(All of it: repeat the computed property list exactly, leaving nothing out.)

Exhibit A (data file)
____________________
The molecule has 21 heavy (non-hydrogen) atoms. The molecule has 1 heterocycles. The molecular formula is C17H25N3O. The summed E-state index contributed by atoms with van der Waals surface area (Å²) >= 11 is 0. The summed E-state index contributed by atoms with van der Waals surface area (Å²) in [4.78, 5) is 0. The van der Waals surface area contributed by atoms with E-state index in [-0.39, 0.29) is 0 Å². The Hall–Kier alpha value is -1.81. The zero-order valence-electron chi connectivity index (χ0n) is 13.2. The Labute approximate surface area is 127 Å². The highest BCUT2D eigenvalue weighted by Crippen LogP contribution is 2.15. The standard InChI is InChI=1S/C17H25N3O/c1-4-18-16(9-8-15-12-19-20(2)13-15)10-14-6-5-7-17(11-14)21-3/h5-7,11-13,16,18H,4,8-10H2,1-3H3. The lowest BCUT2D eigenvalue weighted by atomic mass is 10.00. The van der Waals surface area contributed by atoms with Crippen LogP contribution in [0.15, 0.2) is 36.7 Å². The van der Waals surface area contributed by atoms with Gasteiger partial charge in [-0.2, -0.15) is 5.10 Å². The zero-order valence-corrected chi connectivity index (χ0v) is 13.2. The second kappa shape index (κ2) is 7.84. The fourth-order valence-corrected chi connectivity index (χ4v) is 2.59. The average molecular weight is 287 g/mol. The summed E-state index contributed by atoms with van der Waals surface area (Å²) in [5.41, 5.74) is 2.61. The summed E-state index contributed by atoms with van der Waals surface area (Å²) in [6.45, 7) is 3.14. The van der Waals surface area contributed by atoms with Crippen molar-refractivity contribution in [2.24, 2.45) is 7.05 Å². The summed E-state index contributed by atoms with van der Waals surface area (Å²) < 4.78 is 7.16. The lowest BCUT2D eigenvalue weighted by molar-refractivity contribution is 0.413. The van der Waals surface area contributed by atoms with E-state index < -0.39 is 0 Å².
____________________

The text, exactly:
The molecule has 21 heavy (non-hydrogen) atoms. The molecule has 1 heterocycles. The molecular formula is C17H25N3O. The summed E-state index contributed by atoms with van der Waals surface area (Å²) >= 11 is 0. The summed E-state index contributed by atoms with van der Waals surface area (Å²) in [4.78, 5) is 0. The van der Waals surface area contributed by atoms with E-state index in [-0.39, 0.29) is 0 Å². The Hall–Kier alpha value is -1.81. The zero-order valence-electron chi connectivity index (χ0n) is 13.2. The Labute approximate surface area is 127 Å². The highest BCUT2D eigenvalue weighted by Crippen LogP contribution is 2.15. The standard InChI is InChI=1S/C17H25N3O/c1-4-18-16(9-8-15-12-19-20(2)13-15)10-14-6-5-7-17(11-14)21-3/h5-7,11-13,16,18H,4,8-10H2,1-3H3. The lowest BCUT2D eigenvalue weighted by atomic mass is 10.00. The van der Waals surface area contributed by atoms with Crippen LogP contribution in [0.15, 0.2) is 36.7 Å². The van der Waals surface area contributed by atoms with Gasteiger partial charge in [-0.2, -0.15) is 5.10 Å². The zero-order valence-corrected chi connectivity index (χ0v) is 13.2. The second kappa shape index (κ2) is 7.84. The fourth-order valence-corrected chi connectivity index (χ4v) is 2.59. The average molecular weight is 287 g/mol. The summed E-state index contributed by atoms with van der Waals surface area (Å²) in [5.41, 5.74) is 2.61. The summed E-state index contributed by atoms with van der Waals surface area (Å²) in [6.45, 7) is 3.14. The van der Waals surface area contributed by atoms with Crippen molar-refractivity contribution in [2.24, 2.45) is 7.05 Å². The summed E-state index contributed by atoms with van der Waals surface area (Å²) < 4.78 is 7.16. The lowest BCUT2D eigenvalue weighted by molar-refractivity contribution is 0.413. The van der Waals surface area contributed by atoms with E-state index < -0.39 is 0 Å².